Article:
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Predator lipids induce paralytic shellfish toxins in bloom-forming algae

Journal article
Authors Erik Selander
Julia Kubanek
M. Hamberg
Mats X. Andersson
Gunnar Cervin
Henrik Pavia
Published in Proceedings of the National Academy of Sciences of the United States of America
Volume 112
Issue 20
Pages 6395-6400
ISSN 0027-8424
Publication year 2015
Published at Department of Biological and Environmental Sciences, Tjärnö Marine Biological Laboratory
Department of Biological and Environmental Sciences
Pages 6395-6400
Language en
Links dx.doi.org/10.1073/pnas.1420154112
Keywords lipid signaling, Alexandrium, inducible defense, harmful algal bloom, paralytic shellfish toxin, MARINE-PHYTOPLANKTON, HPLC METHOD, TAURINE, GRAZER, DAPHNIA, DIATOM, CELLS, CHAIN, SEA, Multidisciplinary Sciences
Subject categories Ecology

Abstract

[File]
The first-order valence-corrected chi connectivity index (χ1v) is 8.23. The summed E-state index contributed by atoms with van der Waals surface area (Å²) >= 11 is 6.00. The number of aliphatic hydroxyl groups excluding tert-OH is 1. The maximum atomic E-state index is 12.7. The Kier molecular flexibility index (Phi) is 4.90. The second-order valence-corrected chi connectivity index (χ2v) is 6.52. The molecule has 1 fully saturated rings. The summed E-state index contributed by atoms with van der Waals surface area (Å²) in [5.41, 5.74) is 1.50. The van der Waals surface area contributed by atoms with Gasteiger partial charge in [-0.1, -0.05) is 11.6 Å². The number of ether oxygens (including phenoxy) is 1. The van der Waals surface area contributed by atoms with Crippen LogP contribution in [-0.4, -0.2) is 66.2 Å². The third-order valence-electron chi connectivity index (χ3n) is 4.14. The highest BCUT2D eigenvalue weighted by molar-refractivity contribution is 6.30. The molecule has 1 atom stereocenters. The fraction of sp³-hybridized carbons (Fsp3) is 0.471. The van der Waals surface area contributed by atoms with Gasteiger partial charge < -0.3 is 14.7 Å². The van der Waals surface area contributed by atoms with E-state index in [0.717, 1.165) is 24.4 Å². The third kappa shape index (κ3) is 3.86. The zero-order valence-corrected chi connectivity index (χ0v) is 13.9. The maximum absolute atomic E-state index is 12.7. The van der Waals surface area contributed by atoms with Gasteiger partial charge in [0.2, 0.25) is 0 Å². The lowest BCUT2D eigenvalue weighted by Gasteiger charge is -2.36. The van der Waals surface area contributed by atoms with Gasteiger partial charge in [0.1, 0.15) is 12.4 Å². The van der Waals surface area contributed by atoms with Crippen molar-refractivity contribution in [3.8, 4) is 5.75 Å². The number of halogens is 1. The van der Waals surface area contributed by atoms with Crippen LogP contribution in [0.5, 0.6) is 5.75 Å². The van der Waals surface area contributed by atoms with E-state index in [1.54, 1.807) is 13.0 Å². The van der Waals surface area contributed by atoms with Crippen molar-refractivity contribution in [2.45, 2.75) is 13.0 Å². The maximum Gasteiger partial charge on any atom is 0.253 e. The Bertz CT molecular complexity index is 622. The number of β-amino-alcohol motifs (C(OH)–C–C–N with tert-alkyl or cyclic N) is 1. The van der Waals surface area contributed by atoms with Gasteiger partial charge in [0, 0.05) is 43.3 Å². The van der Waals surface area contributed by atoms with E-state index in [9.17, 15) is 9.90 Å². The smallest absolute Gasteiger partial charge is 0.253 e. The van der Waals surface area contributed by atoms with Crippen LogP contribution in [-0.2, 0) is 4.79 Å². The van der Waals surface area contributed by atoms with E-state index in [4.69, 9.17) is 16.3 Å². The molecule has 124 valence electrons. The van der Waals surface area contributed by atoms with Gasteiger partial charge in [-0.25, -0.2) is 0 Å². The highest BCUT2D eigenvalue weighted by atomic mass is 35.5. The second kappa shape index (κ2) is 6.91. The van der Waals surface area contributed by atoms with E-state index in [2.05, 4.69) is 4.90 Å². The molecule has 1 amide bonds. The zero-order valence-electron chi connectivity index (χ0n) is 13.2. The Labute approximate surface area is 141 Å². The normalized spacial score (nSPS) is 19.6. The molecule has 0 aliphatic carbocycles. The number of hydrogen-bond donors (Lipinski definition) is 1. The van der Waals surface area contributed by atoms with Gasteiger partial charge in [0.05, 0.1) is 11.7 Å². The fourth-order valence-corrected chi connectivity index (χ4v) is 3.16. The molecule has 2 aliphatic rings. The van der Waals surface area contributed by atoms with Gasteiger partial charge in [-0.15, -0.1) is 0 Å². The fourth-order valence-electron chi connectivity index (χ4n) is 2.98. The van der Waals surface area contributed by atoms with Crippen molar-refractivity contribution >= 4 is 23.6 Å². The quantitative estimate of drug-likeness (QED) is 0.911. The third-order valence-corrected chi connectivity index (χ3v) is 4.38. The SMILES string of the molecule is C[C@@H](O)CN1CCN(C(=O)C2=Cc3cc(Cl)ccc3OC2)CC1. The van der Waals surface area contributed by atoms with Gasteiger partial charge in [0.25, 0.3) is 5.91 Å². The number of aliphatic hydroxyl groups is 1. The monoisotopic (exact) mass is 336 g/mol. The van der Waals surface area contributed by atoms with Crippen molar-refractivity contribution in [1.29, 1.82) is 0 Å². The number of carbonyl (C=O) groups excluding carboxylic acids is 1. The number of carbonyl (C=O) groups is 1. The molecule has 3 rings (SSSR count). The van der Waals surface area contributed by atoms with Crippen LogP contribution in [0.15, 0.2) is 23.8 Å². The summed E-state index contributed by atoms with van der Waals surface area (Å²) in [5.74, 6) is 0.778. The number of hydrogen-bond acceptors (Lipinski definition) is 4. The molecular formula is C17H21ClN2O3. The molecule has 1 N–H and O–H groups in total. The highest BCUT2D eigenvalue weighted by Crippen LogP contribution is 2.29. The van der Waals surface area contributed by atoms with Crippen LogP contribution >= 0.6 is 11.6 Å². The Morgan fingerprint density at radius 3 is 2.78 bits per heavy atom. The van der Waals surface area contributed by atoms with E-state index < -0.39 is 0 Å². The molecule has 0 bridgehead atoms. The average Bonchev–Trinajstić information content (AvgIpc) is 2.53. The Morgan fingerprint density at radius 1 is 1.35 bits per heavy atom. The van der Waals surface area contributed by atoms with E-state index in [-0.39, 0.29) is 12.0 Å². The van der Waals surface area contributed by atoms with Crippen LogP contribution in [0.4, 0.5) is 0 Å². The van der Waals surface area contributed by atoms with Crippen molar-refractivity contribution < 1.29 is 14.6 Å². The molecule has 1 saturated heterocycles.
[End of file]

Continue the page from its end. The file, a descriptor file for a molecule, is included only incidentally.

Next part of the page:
Interactions among microscopic planktonic organisms underpin the functioning of open ocean ecosystems. With few exceptions, these organisms lack advanced eyes and thus rely largely on chemical sensing to perceive their surroundings. However, few of the signaling molecules involved in interactions among marine plankton have been identified. We report a group of eight small molecules released by copepods, the most abundant zooplankton in the sea, which play a central role in food webs and biogeochemical cycles. The compounds, named copepodamides, are polar lipids connecting taurine via an amide to isoprenoid fatty acid conjugate of varying composition. The bloom-forming dinoflagel-late Alexandrium minutum responds to pico- to nanomolar concentrations of copepodamides with up to a 20-fold increase in production of paralytic shellfish toxins. Different copepod species exude distinct copepodamide blends that contribute to the species-specific defensive responses observed in phytoplankton. The signaling system described here has far reaching implications for marine ecosystems by redirecting grazing pressure and facilitating the formation of large scale harmful algal blooms.

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